Rousseff 's & Lula's Big Secret
Over the past couple of years President Lula been active on a farewell tour of the world proclaiming new social programs he sponsored in the name of international charity and goodwill. Lula hopes the history books will be kind to him.
Subsequently, he lent Fidel Castro billions of Reals to rebuild Cuba’s crumbling cities. Lula gave Reals to build roads in Bolivia and spent billions more in Venezuela so Hugo Chavez could rebuild the transportation system. Lula also forgave 700 billion in defaulted loans to several African states.
While he was on his multiple worldwide tours he was also brokering trade agreements, including business deals to bring nuclear energy to Brazil, as well as creating more hydroelectric dams in the Amazon. He made an agreement with the Russian space program for future space exploration. In all of these agreements, Lula rarely disclosed the amount or terms of these deals to his government.
Claiming national security reasons for his fiscal privacy, Lula invoked medidas provisórias, a measure which would allow him to act on behalf of the government without Congressional approval. Yet, legislators were concerned, because medidas provisórias was mandated by the Constitution only to be used as a tool by the executive branch to assist in making quick decisions in times of emergencies.
Yet, while Lula was traveling and proclaiming Brazil’s bright economic future, he never spoke about any “economic emergency” in Brazil. In fact, Lula was presenting Brazil’s economic miracle to the world in the best possible light. He even used the measure to improve the publicity concerning a Formula One race being held in Sao Paulo.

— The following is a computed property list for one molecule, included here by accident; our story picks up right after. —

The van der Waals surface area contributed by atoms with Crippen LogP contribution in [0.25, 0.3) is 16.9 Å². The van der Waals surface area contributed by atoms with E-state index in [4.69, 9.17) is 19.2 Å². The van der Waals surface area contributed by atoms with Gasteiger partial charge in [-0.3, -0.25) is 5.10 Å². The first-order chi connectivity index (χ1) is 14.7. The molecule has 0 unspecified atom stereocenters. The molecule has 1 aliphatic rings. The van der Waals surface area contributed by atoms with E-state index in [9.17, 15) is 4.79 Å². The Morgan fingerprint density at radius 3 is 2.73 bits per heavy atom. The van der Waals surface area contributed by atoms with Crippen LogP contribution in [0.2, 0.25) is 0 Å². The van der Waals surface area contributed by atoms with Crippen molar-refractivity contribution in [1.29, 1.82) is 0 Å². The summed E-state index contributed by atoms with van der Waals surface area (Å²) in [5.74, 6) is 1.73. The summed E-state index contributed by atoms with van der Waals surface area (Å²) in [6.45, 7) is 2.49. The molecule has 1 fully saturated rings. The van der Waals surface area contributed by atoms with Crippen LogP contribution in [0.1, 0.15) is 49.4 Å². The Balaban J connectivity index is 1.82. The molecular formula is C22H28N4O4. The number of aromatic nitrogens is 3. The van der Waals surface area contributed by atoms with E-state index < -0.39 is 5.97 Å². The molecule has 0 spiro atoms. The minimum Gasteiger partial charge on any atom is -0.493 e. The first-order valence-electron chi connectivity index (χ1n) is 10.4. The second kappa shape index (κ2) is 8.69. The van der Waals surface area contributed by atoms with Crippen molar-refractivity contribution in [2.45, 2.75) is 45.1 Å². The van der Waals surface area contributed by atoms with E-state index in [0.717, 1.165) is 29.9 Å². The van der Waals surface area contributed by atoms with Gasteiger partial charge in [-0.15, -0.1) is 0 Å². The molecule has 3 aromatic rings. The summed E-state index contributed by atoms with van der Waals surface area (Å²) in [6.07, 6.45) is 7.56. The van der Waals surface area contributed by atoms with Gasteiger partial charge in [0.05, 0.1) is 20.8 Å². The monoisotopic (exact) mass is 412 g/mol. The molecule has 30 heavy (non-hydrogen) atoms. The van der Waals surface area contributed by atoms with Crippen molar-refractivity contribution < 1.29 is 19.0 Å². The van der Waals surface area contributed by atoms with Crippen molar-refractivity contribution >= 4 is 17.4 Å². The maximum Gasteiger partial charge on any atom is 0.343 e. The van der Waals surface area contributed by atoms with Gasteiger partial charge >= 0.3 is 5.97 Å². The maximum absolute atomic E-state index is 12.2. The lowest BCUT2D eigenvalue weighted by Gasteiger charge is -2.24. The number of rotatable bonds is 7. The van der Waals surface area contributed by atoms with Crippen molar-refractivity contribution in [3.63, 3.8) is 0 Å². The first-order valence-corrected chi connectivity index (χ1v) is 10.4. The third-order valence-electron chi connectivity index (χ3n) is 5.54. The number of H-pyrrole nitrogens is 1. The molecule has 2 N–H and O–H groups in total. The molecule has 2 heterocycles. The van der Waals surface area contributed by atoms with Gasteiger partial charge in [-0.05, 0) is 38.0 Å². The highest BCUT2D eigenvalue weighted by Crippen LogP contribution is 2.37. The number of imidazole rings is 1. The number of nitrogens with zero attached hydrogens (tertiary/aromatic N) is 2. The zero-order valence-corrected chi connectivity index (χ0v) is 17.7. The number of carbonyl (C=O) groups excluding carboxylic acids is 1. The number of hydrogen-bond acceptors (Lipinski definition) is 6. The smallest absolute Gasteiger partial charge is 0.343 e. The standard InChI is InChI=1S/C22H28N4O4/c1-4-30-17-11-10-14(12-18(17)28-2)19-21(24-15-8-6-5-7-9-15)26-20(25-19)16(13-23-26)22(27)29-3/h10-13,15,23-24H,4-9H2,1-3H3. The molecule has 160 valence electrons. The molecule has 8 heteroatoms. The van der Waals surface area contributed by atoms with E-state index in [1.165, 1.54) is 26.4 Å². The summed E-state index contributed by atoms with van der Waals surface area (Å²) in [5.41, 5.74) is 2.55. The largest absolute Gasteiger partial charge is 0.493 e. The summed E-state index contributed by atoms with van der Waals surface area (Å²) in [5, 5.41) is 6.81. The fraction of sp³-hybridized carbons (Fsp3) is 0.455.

In the past, medidas provisórias was used by former president Fernando Henrique Cardoso in his first term just three times. The Real was under stress and devaluing during a time of high inflation. President Cardoso used the measure to bypass Congress to stabilize the Real using medidas provisórias. His quick actions eventually created the bedrock that would lift Brazil into prominence as a world economic power.
Former President Cardoso
Lula, who led the opposition against Cardoso at the time, charges that Cardoso was becoming a dictator. Years later, Lula adopted Cardoso's economic framework himself and used the controversial measure 16 times in his first term. Since then, as president, Lula has used the measure on average of four times a month.
As much as Lula tried to hide his government’s fiscal management, it eventually came to the surface near the beginning of Lula’s second term on April 7, 2006. Minister Dilma Rousseff, acting on behalf of Lula’s government, made a decision not to loan VARIG, the beleaguered national airline, any more money to operate. Lula was busy telling everyone else in the world about Brazil’s economic muscle while Rousseff was secretly telling VARIG Lula could no longer support the company because the government did not have the money. VARIG, a respected airline, which dates back to the origins of aviation, was out of business, and 11,000 jobs were lost in Brazil. At the same time, Lula came up with $R 170 million to pay to international bankers as interest on overdue loans.
Of course, much of this information is conjecture and based on rumors and speculation. This is because the Lula government was operating in violation of the government’s own fiscal transparency laws. The media never complained and few judges would go against Lula in the courts and investigate these claims of corruption. And nothing changed. To Lula, there was simply no reason for transparency simply because he did not feel he was accountable.